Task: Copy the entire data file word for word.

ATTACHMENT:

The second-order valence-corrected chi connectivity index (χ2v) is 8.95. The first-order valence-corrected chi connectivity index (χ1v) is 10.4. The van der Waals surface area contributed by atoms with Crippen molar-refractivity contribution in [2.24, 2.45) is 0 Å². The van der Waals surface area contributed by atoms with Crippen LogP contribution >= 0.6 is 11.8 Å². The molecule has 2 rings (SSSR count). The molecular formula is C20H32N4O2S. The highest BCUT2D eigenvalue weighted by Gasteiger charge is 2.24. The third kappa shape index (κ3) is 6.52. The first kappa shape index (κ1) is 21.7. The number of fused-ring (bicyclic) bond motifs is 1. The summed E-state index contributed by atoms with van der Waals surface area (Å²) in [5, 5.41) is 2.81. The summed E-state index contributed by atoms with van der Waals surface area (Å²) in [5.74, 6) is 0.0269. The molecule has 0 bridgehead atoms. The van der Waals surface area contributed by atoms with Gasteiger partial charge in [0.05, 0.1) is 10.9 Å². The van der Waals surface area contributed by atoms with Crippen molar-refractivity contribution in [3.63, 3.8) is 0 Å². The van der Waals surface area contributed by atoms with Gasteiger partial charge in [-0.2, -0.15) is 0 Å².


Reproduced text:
The second-order valence-corrected chi connectivity index (χ2v) is 8.95. The first-order valence-corrected chi connectivity index (χ1v) is 10.4. The van der Waals surface area contributed by atoms with Crippen molar-refractivity contribution in [2.24, 2.45) is 0 Å². The van der Waals surface area contributed by atoms with Crippen LogP contribution >= 0.6 is 11.8 Å². The molecule has 2 rings (SSSR count). The molecular formula is C20H32N4O2S. The highest BCUT2D eigenvalue weighted by Gasteiger charge is 2.24. The third kappa shape index (κ3) is 6.52. The first kappa shape index (κ1) is 21.7. The number of fused-ring (bicyclic) bond motifs is 1. The summed E-state index contributed by atoms with van der Waals surface area (Å²) in [5, 5.41) is 2.81. The summed E-state index contributed by atoms with van der Waals surface area (Å²) in [5.74, 6) is 0.0269. The molecule has 0 bridgehead atoms. The van der Waals surface area contributed by atoms with Gasteiger partial charge in [0.05, 0.1) is 10.9 Å². The van der Waals surface area contributed by atoms with Crippen molar-refractivity contribution in [3.63, 3.8) is 0 Å². The van der Waals surface area contributed by atoms with Gasteiger partial charge in [-0.2, -0.15) is 0 Å².